Friedrich Nietzsche, Human All Too Human (Menschliches, Allzumenschliches), subtitled A Book for Free Spirits (Ein Buch für freie Geister).

First published in 1878.   A second part, Assorted Opinions and Maxims (Vermischte Meinungen und Sprüche), was published in 1879, and a third part, The Wanderer and his Shadow (Der Wanderer und sein Schatten), followed in 1880.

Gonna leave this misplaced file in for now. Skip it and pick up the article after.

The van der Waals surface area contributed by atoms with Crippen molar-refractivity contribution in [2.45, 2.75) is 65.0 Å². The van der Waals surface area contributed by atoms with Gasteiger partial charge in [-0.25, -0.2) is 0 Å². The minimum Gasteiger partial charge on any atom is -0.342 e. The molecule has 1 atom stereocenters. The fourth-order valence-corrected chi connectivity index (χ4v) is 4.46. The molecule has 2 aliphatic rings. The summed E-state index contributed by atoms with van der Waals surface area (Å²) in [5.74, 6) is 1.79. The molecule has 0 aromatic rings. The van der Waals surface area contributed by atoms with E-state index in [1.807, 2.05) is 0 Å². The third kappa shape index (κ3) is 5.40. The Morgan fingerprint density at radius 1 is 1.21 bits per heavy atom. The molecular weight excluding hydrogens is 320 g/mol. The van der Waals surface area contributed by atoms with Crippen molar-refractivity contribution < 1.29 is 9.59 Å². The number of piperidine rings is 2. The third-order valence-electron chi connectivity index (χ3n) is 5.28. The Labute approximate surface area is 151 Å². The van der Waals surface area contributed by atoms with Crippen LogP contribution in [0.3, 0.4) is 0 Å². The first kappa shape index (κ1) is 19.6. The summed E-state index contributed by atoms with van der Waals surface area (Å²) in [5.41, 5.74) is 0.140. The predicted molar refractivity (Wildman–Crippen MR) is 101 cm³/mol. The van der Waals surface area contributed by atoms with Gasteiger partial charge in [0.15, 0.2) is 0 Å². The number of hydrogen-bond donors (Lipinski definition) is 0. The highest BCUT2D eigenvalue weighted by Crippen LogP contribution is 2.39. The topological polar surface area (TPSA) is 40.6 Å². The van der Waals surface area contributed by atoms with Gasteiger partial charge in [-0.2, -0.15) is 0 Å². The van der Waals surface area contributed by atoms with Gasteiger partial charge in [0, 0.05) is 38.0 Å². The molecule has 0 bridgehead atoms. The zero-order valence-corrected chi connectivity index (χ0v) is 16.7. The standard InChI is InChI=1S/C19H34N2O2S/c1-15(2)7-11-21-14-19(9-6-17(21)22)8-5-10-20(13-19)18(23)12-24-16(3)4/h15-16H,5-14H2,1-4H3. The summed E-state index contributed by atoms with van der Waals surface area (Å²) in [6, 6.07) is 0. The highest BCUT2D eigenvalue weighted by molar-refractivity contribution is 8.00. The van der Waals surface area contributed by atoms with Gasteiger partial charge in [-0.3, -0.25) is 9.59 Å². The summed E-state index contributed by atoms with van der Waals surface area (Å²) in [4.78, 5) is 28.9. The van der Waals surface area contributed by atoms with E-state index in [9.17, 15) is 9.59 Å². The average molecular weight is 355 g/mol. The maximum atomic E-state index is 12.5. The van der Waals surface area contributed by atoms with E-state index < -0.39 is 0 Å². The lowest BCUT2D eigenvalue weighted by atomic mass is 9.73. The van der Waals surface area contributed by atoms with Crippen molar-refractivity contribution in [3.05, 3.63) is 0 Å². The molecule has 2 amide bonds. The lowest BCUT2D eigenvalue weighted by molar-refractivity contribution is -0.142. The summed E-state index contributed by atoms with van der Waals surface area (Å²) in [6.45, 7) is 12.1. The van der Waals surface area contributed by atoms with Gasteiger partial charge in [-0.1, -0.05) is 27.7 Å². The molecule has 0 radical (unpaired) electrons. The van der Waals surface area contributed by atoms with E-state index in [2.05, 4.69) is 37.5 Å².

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ACHILLES AND HOMER.  One is always reminded of the difference between Achilles and Homer: one has the experience, the feeling; the other describes it.  A real writer merely gives words to the emotion and experience of others.  He is an artist to be able to guess a great deal from the little he has felt.  Artists are by no means people of great passion, but they often pretend to be, in the unconscious feeling that others will believe more in the passion they depict if their own lives speak for their experience in this regard.  One has only to let himself go, not control himself, give free rein to his anger and desires, and at once the whole world cries: "How passionate he is"!  But that deep, raging passion that gnaws at and often swallows up the individual is something all its own.  He who experiences it certainly does not describe it in dramas, music, or novels.  Artists are often licentious individuals, insofar as they are not artists—-but that is something else.  
 

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